If you connect and automate machines, they generally work in a more efficient way. This is a basic principle that makes sense, since manufacturing automation allows for data exchange, thus optimizing processes.
Even though it may sound like a vision, IoT is making manufacturing automation a simple reality. It is becoming a crucial part of many manufacturing plants as IoT technology provides a substantial increase in savings and efficiency while also opening up potential new revenue streams.
Moreover, IoT gives way for reconfiguration of facilities to allow manufacturers to keep up with changing demands. Sustainability is also easier to support, which is especially important in times of extreme climate conditions.
Manufacturing Automation: Case Studies
In 2016, Harley-Davidson used IoT to transform its York (Pennsylvania, USA) manufacturing plant and cut down the time it took to make a motorcycle. This reduced the cycle time from 21 days to just six hours. They now produce one motorcycle every 89 seconds.
Minor changes to processes can make a huge difference in the biotech or pharmaceutical industry. Manufacturing automation allows manufacturers to establish the best time and conditions to clean a facility and detect anomalies within a chemical process.
Multiple reports claim that the US is responsible for $50 billion in annual US pharma manufacturing waste. This is an opportunity to improve the operations of factories so that the right drug can be delivered at the right moment. It is a different story when the right price is chosen. Regardless, IoT disrupts old models and creates innovation that benefits both patients and manufacturers.
The fashion industry is also making progress. Hugo Boss was the first to introduce manufacturing automation with IoT at IoTSWC19. This facility is located in Izmir (Turkey). It has networked machines and extensive data analysis. These flexible processes allow for lower costs and increased quality while also increasing production sequences.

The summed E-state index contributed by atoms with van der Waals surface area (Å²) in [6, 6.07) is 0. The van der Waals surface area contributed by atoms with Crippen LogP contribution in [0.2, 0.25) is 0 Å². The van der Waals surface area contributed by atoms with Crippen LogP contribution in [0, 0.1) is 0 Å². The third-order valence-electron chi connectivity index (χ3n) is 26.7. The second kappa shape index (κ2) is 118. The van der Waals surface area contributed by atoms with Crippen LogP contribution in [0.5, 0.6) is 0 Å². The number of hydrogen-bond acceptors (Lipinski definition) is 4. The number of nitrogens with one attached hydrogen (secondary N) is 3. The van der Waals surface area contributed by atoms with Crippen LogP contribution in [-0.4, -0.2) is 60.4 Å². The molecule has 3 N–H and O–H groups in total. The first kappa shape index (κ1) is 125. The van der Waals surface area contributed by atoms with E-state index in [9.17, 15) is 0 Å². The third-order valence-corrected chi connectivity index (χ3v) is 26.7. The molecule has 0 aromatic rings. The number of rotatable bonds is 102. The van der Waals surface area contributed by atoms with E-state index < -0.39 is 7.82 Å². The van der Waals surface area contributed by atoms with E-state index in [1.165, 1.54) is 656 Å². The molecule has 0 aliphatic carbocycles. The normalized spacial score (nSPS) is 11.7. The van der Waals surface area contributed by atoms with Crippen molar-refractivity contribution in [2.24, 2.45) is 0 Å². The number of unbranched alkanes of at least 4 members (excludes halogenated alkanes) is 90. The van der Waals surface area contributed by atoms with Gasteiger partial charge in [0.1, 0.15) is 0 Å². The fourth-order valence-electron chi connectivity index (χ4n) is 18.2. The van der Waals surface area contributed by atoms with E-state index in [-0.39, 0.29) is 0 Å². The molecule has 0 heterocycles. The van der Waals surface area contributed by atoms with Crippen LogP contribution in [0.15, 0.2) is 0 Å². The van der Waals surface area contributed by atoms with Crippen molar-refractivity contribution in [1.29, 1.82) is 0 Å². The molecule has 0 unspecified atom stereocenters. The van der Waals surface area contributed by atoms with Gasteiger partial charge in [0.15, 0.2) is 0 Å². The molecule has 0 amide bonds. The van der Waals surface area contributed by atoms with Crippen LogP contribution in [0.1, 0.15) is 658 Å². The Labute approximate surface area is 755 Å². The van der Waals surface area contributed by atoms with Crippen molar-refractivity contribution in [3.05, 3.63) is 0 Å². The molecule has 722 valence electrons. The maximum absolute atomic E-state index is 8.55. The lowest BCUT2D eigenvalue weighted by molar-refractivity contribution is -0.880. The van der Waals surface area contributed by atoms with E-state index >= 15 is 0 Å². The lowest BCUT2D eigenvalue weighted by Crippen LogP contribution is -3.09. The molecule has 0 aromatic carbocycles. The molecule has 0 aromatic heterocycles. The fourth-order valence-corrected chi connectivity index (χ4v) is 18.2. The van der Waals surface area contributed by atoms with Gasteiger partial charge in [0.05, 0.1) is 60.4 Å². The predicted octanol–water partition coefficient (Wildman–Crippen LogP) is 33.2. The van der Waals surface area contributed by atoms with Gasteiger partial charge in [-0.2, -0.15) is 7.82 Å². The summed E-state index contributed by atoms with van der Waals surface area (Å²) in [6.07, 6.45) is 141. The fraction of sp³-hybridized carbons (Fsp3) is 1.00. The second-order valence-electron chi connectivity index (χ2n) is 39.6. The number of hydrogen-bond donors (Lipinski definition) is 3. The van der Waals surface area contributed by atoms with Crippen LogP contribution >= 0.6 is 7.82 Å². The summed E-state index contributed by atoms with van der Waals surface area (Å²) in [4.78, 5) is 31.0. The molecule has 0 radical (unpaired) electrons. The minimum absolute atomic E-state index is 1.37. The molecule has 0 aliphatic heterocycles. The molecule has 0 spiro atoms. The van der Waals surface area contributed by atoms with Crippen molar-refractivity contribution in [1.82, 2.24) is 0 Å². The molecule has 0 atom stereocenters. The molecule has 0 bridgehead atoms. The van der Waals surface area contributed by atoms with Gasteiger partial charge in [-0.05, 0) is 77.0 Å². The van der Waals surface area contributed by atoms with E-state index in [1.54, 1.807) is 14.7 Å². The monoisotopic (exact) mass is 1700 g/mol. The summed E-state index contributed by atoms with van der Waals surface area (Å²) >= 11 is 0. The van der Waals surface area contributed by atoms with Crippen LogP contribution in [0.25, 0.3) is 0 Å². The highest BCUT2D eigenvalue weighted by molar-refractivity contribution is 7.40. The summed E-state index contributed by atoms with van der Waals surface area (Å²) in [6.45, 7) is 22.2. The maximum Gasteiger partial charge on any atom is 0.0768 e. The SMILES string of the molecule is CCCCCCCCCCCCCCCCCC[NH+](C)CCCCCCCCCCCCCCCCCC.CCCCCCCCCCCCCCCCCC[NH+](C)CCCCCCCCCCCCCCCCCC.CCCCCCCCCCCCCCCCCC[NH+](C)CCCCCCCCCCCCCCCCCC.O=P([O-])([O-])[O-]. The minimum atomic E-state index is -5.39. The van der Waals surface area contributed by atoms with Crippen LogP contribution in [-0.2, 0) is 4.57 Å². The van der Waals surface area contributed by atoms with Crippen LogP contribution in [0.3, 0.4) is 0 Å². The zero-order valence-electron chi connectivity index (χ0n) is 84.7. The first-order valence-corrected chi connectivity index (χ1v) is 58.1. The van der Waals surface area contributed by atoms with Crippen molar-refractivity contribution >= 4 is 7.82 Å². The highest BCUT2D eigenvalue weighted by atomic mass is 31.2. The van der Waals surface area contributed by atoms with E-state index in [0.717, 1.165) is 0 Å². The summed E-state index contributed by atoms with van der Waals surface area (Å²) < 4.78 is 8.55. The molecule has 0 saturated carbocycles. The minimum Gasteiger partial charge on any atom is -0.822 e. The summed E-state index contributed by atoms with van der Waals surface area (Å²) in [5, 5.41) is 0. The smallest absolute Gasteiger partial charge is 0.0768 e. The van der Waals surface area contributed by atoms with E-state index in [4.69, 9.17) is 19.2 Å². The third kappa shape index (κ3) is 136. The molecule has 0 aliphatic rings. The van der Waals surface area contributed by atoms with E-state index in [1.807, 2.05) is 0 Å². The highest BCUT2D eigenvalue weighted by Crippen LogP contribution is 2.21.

A Pretty Big Market
These are only some of the examples. Manufacturing encompasses a variety of different types of products and operations. In addition, it also includes a vast range of people, parts, machines, and information systems. These are all important drivers for growth.
It is estimated that IoT applications for manufacturing will generate $1.2 trillion to $3.7 trillion in economic value annually by 2025.
Data is essential in order to help extract any value from IoT-enabled devices, sensors, and connected objects in manufacturing.
Manufacturers must extract the correct data and perform the appropriate analysis in order to take advantage of the IoT architecture which is not easy. This is especially true when cybercrime attacks target the manufacturing sector, which accounts for one third of all cybercrime attacks.
This is normal considering the fact that factories which implement manufacturing automation with IoT are migrating from old factories, thus creating new vulnerabilities.
It also means that manufacturers must consider cybersecurity at the beginning of their digital transformation journey.
It is possible to benefit from listening to IoT experts and giving workers IoT training. This will enable manufacturers to have the tools they need to create a better future.